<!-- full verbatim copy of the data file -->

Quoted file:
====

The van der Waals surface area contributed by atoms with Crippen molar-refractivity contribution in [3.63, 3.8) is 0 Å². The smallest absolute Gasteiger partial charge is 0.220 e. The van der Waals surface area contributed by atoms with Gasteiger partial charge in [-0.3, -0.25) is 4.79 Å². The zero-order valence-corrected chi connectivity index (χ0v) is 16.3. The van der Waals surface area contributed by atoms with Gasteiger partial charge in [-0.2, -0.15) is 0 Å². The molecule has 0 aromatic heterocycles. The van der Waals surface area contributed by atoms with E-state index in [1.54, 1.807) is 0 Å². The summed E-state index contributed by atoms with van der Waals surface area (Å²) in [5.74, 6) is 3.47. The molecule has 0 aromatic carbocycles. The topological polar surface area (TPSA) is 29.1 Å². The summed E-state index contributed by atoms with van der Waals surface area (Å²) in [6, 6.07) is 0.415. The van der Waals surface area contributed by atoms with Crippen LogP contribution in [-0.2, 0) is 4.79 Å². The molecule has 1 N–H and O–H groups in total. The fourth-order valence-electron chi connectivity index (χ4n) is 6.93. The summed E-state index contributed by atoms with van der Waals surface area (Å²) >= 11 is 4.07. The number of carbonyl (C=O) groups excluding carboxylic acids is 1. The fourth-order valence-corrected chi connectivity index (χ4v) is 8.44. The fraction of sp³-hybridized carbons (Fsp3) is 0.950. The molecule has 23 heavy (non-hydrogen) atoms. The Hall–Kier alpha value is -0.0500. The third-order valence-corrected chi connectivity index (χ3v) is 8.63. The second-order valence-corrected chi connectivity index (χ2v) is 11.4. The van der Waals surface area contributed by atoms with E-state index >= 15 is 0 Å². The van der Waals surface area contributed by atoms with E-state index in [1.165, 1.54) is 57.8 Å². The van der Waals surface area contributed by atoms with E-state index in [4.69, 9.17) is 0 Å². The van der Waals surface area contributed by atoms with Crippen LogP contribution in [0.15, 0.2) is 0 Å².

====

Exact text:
The van der Waals surface area contributed by atoms with Crippen molar-refractivity contribution in [3.63, 3.8) is 0 Å². The smallest absolute Gasteiger partial charge is 0.220 e. The van der Waals surface area contributed by atoms with Gasteiger partial charge in [-0.3, -0.25) is 4.79 Å². The zero-order valence-corrected chi connectivity index (χ0v) is 16.3. The van der Waals surface area contributed by atoms with Gasteiger partial charge in [-0.2, -0.15) is 0 Å². The molecule has 0 aromatic heterocycles. The van der Waals surface area contributed by atoms with E-state index in [1.54, 1.807) is 0 Å². The summed E-state index contributed by atoms with van der Waals surface area (Å²) in [5.74, 6) is 3.47. The molecule has 0 aromatic carbocycles. The topological polar surface area (TPSA) is 29.1 Å². The summed E-state index contributed by atoms with van der Waals surface area (Å²) in [6, 6.07) is 0.415. The van der Waals surface area contributed by atoms with Crippen LogP contribution in [-0.2, 0) is 4.79 Å². The molecule has 1 N–H and O–H groups in total. The fourth-order valence-electron chi connectivity index (χ4n) is 6.93. The summed E-state index contributed by atoms with van der Waals surface area (Å²) >= 11 is 4.07. The number of carbonyl (C=O) groups excluding carboxylic acids is 1. The fourth-order valence-corrected chi connectivity index (χ4v) is 8.44. The fraction of sp³-hybridized carbons (Fsp3) is 0.950. The molecule has 23 heavy (non-hydrogen) atoms. The Hall–Kier alpha value is -0.0500. The third-order valence-corrected chi connectivity index (χ3v) is 8.63. The second-order valence-corrected chi connectivity index (χ2v) is 11.4. The van der Waals surface area contributed by atoms with E-state index >= 15 is 0 Å². The van der Waals surface area contributed by atoms with E-state index in [1.165, 1.54) is 57.8 Å². The van der Waals surface area contributed by atoms with E-state index in [4.69, 9.17) is 0 Å². The van der Waals surface area contributed by atoms with Crippen LogP contribution in [0.15, 0.2) is 0 Å².